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Students returning to campus this winter will face new COVID-19 precautions from the College. In addition to the initial two-week quarantine and staggered move-ins seen during the fall term, next term will bring a delayed start date and increased regular testing.
As ballots continue to be counted in several states and the outcome of the 2020 election hangs in the balance, students at Dartmouth have anxiously awaited results.
Dartmouth’s campus lacked its regular fraternity parties and student gatherings this Halloween weekend, but some students still found unsanctioned ways to celebrate. Over 70 students participated in large off-campus gatherings — at least one in Hanover and another in Lebanon. Nineteen of the students who attended the Lebanon party received underage drinking citations, and many students from both parties have since been sent home for the year.
As one of only two college skiways in the entire country, the Dartmouth Skiway faced unique demand as it determined its reopening plan for this upcoming season. After closing due to the COVID-19 pandemic in March, the Skiway plans to reopen for its winter operations on Dec. 19 with limited capacity.
As COVID-19 cases rise across the region, voters in Hanover and neighboring towns can expect a different experience at polling stations this Election Day. Despite the need for pandemic-related precautions, election officials are optimistic that the thousands of absentee ballots already cast will make for a manageable day at the polls.
Within Dartmouth Dining and the College’s custodial staff — both of which have experienced drastic changes due to COVID-19 — no employees have been laid off, furloughed or had their hours reduced so far. However, new shifts, new locations and new jobs have shuffled the lives of Dartmouth service employees.
With three weeks remaining in the fall term and graduation quickly approaching, some seniors have already secured post-graduation jobs, while others are still deep in the search. Amid the pandemic, this year’s recruiting process has been very different than in years past.
In a decision that sparked concern among students and sexual violence prevention advocates, a Title IX office policy implemented at the start of fall term stated that individuals involved in reported cases of sexual assault or harassment would still face discipline for COVID-19 policy violations if they were found to have hosted an unauthorized gathering. However, according to the office’s since-revised policy, alleged victims and perpetrators will no longer face action for health violations, except in “egregious” cases.
This article is featured in the Fall 2020 special issue.
Jono Klein ’19 and Bharath Katragadda ’19 have joined forces to start a voting initiative, Vote Saver, aimed at helping elderly voters and essential workers avoid long wait times at the polls. On Election Day, volunteers will save spots in line for senior citizens, veterans and essential workers who may have limited time.
As rumors continue to circulate surrounding students who have been sent home for violating the College’s COVID-19 policies, multiple members of the College’s administration have cited privacy concerns as the rationale behind Dartmouth’s refusal to release the number of students impacted. Many on campus have criticized the College for a lack of transparency.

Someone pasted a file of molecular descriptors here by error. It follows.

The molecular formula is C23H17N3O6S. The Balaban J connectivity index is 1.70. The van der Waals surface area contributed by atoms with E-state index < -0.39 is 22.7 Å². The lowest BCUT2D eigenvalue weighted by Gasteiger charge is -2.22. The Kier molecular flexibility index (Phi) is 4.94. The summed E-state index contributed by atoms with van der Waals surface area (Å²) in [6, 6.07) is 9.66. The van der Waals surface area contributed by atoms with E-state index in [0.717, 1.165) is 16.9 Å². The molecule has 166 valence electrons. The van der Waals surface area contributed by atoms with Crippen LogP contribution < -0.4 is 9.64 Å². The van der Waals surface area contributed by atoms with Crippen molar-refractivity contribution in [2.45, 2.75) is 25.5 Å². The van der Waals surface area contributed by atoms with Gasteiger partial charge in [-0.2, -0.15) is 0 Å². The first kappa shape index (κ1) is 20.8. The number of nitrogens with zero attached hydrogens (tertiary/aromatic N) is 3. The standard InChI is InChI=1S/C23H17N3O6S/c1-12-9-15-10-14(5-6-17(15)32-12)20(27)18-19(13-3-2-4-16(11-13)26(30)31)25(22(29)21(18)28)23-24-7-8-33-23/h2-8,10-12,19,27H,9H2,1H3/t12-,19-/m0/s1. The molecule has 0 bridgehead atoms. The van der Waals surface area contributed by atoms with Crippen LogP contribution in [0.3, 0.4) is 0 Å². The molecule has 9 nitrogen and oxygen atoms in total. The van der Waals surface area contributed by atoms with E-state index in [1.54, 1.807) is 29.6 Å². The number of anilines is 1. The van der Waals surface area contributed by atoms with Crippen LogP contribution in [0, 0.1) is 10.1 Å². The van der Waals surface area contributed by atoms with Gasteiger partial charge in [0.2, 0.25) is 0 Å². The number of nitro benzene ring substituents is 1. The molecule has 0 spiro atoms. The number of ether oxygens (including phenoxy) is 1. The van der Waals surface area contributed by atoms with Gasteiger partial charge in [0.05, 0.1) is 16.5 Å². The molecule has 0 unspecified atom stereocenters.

As of this fall, no part of students’ leftover DBA will roll over between terms. In previous years, any remaining balance up to $100 could transfer to the following term, provided that the student would be on campus. Dartmouth Dining director Jon Plodzik said that the decision to discontinue DBA rollover was made largely to allow for greater certainty in budgeting.
This article is featured in the 2020 Fall special issue.
This winter, students will once again have few opportunities for on-campus instruction, with about 1% of course section offerings available fully in person. Only eight undergraduate courses will have at least one section with fully in-person instruction in the winter, down from 10 offered fully in person this fall.
On Oct. 13, construction workers completed the structural skeleton of the Arthur L. Irving Institute for Energy and Society. The milestone, marked by a virtual ceremony, comes as various other construction projects on campus continue smoothly.
After a recent increase in COVID-19 cases throughout Grafton County, the state of Vermont has implemented leisure travel restrictions against the area. Those who travel between Vermont and Grafton County, which Vermont has designated a “quarantine county,” for non-essential purposes have been asked to quarantine upon arrival in Vermont.
On the morning of Sept. 9 — move-in day for many members of the Class of 2024 — Ainsley Carter ’24 struggled to muster the strength to get out of bed. She was nauseous, vomiting and barely able to walk. Instead of moving into her dorm that day, Carter became one of the first students put into isolation.
Beloved by Dartmouth students for its eclectic array of College memorabilia and vintage records, the Hanover poster store International DVD and Poster will close its current South Main Street location on Oct. 31, change ownership and relocate to a storefront on Main Street.
With record numbers of Americans voting by absentee ballot in the upcoming general election, Dartmouth students have had to make choices about how to vote this year. While many are voting absentee due to physical distance from campus and COVID-19 concerns, others have chosen to vote in person on Election Day.
Celeste D’Costa ’24 was having dinner with a few friends in her dorm room on Oct. 3 when several students knocked on her door and asked to join. Before long, 10 students were in the dorm room, including Jacob Fishler ’24.